One aspect of the graphic design profession that I find frustrating is our inexact terminology. Many of the words that we designers routinely use can mean different things depending on the context of their use.
As an example, current digital service designers often refer to themselves as “product designers.” That meaning conflicts with what our Industrial Design peers have done for decades, the design of actual physical products. It not only reflects an overly narrow disciplinary view, but also ties screen-based design outcomes to mass-produced objects with a logic that’s problematic at best.
Given the looseness of design vocabulary, I often advise students creating a thesis document to include a glossary that clearly defines the meanings of all terms used in the context of their study. The writer is then required to adhere to the definitions provided and not use terms beyond the intended meanings. While such steps may seem extreme, we find that they help prevent many misunderstandings with the reader and are necessary for clear communication.
We can do better than the term “logo.”
Designers often use “logo” to refer to all types of brand identification devices and some dictionaries include this very broad definition. On the other hand, Merriam-Webster’s entry (1) instead refers us to “logotype,” defined as “a single piece of type or a single plate faced with a term (such as the name of a newspaper or a trademark).” Many of us fail to realize that “logo” derives from “logotype” and its very specific meaning.
Alina Wheeler, in her book Designing Brand Identity (2), generally refrains from using “logo,” and instead uses “logotype” to correctly refer only to typographic elements that display an organization’s name within a brand system. She also offers other, more specific terms, employing “brandmark” for mainly visual identity forms, and “tagline” for supporting text or slogans, as all are common elements in a brand “signature.”
Wheeler further provides terms to define basic types of brandmarks. She includes “wordmarks” such as Pinterest; “letterform marks” such as Fine Line Films; “emblems” such as Bruegger’s Bagels; “pictorial marks” such as Apple; and “abstract marks” such as Chase.
There’s currently a glut of publications that lump all brandmark types under the broad term “logo.” That approach may make the subject seem more accessible to the public, but it does a disservice to the profession by making our efforts appear generic. Those engaged in developing comprehensive brand identity systems know that it’s a serious undertaking deserving of specific and detailed terminology and descriptions.
An appeal for a better design vocabulary.
I propose that we refrain from using the term “logo,” and instead employ any of the better, more specific alternatives offered here. In my case, I’ve banned its use by students in the brand identity design course that I teach and suggest that my design educator colleagues consider doing the same.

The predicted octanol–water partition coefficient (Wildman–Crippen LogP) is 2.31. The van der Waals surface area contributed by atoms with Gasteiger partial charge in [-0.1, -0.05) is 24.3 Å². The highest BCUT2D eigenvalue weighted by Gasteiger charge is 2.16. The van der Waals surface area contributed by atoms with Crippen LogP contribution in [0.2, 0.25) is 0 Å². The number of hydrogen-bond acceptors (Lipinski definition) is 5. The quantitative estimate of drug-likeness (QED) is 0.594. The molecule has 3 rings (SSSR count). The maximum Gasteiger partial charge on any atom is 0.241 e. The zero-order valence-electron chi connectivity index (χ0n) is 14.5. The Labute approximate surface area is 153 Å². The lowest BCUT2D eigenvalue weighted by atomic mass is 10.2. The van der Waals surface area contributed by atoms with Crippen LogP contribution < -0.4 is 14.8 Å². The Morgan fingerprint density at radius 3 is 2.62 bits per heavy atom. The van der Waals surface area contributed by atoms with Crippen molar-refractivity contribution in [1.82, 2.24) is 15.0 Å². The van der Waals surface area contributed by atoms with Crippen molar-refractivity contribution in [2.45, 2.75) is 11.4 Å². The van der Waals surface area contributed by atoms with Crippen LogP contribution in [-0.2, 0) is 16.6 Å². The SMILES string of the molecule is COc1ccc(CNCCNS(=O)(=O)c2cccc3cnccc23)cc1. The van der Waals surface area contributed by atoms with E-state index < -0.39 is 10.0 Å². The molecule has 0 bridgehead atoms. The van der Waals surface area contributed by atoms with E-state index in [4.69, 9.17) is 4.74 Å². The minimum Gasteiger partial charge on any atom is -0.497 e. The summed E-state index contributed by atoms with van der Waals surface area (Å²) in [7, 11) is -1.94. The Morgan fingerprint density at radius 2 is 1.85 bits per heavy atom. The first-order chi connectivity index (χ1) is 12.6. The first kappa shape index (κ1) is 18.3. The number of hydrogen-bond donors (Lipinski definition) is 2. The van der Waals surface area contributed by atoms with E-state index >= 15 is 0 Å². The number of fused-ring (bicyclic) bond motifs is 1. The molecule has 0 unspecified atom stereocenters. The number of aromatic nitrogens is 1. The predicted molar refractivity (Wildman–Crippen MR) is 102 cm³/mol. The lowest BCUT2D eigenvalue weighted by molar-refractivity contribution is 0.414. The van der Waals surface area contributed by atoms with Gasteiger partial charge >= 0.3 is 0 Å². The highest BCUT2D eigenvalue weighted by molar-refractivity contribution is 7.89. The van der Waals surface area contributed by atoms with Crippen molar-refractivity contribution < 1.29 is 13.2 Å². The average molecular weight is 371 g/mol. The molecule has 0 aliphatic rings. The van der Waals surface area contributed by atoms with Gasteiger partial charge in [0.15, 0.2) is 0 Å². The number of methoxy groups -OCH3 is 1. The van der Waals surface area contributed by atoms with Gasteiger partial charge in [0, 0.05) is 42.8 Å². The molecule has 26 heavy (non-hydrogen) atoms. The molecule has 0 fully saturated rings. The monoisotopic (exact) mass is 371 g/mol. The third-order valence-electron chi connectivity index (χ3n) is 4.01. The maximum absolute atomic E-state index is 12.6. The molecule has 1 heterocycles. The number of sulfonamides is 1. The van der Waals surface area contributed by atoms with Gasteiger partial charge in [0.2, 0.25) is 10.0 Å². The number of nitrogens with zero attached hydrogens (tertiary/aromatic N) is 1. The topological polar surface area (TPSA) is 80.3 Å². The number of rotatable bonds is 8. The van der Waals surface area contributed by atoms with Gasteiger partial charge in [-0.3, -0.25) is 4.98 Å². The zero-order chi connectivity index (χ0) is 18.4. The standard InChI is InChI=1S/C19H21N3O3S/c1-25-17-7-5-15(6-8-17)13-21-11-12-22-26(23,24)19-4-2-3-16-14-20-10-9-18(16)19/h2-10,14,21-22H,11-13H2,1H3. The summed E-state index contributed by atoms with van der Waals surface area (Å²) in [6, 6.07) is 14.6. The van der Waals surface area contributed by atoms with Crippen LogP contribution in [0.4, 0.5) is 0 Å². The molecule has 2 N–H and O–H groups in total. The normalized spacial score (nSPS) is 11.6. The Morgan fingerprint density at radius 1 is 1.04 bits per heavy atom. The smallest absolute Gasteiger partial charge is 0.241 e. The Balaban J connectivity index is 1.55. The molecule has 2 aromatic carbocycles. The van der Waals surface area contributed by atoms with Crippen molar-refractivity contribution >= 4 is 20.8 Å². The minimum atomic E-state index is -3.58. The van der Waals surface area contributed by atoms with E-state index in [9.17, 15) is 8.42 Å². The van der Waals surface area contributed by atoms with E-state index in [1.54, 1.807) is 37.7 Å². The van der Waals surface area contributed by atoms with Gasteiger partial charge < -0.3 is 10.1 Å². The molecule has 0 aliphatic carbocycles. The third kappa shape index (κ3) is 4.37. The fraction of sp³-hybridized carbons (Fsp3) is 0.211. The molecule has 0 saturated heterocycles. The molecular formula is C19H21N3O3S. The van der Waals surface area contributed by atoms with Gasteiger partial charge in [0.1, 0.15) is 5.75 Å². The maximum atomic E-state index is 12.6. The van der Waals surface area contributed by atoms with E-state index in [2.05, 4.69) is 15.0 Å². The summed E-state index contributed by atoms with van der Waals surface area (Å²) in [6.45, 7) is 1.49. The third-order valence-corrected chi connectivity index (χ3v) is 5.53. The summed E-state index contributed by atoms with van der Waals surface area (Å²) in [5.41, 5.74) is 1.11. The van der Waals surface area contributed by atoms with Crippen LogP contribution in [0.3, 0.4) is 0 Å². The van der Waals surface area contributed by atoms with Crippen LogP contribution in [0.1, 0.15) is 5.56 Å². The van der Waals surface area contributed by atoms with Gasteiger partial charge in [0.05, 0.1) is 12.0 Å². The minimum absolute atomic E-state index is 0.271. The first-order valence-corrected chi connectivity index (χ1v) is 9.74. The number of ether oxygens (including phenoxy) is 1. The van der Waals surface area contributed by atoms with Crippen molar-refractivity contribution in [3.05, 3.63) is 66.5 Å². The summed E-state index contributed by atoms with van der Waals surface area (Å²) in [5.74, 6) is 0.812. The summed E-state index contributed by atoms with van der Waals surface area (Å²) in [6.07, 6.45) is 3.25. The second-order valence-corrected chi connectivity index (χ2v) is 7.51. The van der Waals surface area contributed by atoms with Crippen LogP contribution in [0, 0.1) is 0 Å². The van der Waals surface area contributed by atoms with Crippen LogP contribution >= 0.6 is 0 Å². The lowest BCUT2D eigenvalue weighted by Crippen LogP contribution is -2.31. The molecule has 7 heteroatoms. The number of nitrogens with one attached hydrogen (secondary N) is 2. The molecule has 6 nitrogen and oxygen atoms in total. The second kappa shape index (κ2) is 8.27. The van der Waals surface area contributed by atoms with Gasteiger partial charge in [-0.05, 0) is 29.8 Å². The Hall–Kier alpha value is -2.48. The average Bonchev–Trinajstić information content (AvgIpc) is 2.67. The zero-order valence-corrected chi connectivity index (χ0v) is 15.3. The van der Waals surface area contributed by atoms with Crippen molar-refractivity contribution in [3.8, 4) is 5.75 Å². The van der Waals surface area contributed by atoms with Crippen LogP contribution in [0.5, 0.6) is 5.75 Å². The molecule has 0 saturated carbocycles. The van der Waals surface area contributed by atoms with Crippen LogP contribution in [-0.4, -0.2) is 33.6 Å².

I require that students develop either a pictorial mark, an abstract mark, or a hybrid that integrates both approaches. During the first few weeks of the semester, I will often ask students using “logo” in class discussions to instead use “mark” or “brandmark” when referring to their work. A few weeks later the students will correct each other in a good-natured way, and by the end of the semester the term is rarely heard. I also consistently reinforce the importance of verbal presentation skills, and the use of clear terminology as an important aspect of that competency.
Language changes over time, including definitions of terms as part of that process. Graphic design is also changing, as many of us have moved beyond commercial work and now also engage in more socially relevant engagements. However, the need for clarity remains concerning how we communicate what we do — and that’s something we can try to control for the benefit of all involved.
Finally, I know full-well that I’m fighting an idealistic, losing battle regarding this issue. “Logo,” like the proverbial cat, has been out of the bag for far too long to ever go back in. We can, however, leave “logo” to the public. A sloppy professional vocabulary suggests sloppy thinking, and that’s an impression that we graphic designers would do well to avoid.
Paul J. Nini is a Professor in the Department of Design at The Ohio State University. He has served as a member of AIGA’s Design Educators Community steering committee, and as an advisory board member for AIGA’s Dialectic journal. A collection of his academic writing can be found at — https://medium.com/@pjn123.